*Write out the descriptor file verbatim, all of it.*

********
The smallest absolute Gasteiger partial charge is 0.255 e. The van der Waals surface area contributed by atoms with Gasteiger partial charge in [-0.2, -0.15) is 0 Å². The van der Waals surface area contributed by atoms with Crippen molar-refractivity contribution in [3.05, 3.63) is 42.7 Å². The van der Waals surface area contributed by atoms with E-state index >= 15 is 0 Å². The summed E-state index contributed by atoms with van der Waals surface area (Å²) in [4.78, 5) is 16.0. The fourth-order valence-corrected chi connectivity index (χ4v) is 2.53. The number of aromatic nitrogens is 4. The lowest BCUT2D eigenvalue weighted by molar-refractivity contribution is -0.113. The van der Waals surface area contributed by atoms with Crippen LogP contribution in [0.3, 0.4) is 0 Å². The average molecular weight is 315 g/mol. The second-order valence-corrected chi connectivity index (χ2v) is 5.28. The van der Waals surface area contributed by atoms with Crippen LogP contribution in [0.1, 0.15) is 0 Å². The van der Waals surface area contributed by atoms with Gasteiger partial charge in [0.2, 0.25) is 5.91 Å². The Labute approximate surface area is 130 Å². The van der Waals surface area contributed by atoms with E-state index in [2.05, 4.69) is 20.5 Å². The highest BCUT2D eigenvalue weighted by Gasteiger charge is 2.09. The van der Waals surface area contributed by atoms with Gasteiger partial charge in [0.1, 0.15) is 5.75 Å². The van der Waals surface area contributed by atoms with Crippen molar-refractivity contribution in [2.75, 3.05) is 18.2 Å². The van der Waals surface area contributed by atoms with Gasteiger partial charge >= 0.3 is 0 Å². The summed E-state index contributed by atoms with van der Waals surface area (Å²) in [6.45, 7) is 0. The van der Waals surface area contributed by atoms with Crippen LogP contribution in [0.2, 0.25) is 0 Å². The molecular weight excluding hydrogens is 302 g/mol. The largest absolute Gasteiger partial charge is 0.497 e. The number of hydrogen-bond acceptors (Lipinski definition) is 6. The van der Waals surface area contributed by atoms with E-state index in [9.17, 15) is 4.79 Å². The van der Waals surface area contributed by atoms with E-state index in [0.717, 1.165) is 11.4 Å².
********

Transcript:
The smallest absolute Gasteiger partial charge is 0.255 e. The van der Waals surface area contributed by atoms with Gasteiger partial charge in [-0.2, -0.15) is 0 Å². The van der Waals surface area contributed by atoms with Crippen molar-refractivity contribution in [3.05, 3.63) is 42.7 Å². The van der Waals surface area contributed by atoms with E-state index >= 15 is 0 Å². The summed E-state index contributed by atoms with van der Waals surface area (Å²) in [4.78, 5) is 16.0. The fourth-order valence-corrected chi connectivity index (χ4v) is 2.53. The number of aromatic nitrogens is 4. The lowest BCUT2D eigenvalue weighted by molar-refractivity contribution is -0.113. The van der Waals surface area contributed by atoms with Crippen LogP contribution in [0.3, 0.4) is 0 Å². The average molecular weight is 315 g/mol. The second-order valence-corrected chi connectivity index (χ2v) is 5.28. The van der Waals surface area contributed by atoms with Crippen LogP contribution in [0.1, 0.15) is 0 Å². The van der Waals surface area contributed by atoms with Gasteiger partial charge in [0.2, 0.25) is 5.91 Å². The Labute approximate surface area is 130 Å². The van der Waals surface area contributed by atoms with E-state index in [2.05, 4.69) is 20.5 Å². The highest BCUT2D eigenvalue weighted by Gasteiger charge is 2.09. The van der Waals surface area contributed by atoms with Gasteiger partial charge in [0.1, 0.15) is 5.75 Å². The van der Waals surface area contributed by atoms with Crippen molar-refractivity contribution in [2.75, 3.05) is 18.2 Å². The van der Waals surface area contributed by atoms with Gasteiger partial charge >= 0.3 is 0 Å². The summed E-state index contributed by atoms with van der Waals surface area (Å²) in [6.45, 7) is 0. The van der Waals surface area contributed by atoms with Crippen LogP contribution in [0.2, 0.25) is 0 Å². The molecular weight excluding hydrogens is 302 g/mol. The largest absolute Gasteiger partial charge is 0.497 e. The number of hydrogen-bond acceptors (Lipinski definition) is 6. The van der Waals surface area contributed by atoms with E-state index in [9.17, 15) is 4.79 Å². The van der Waals surface area contributed by atoms with E-state index in [0.717, 1.165) is 11.4 Å².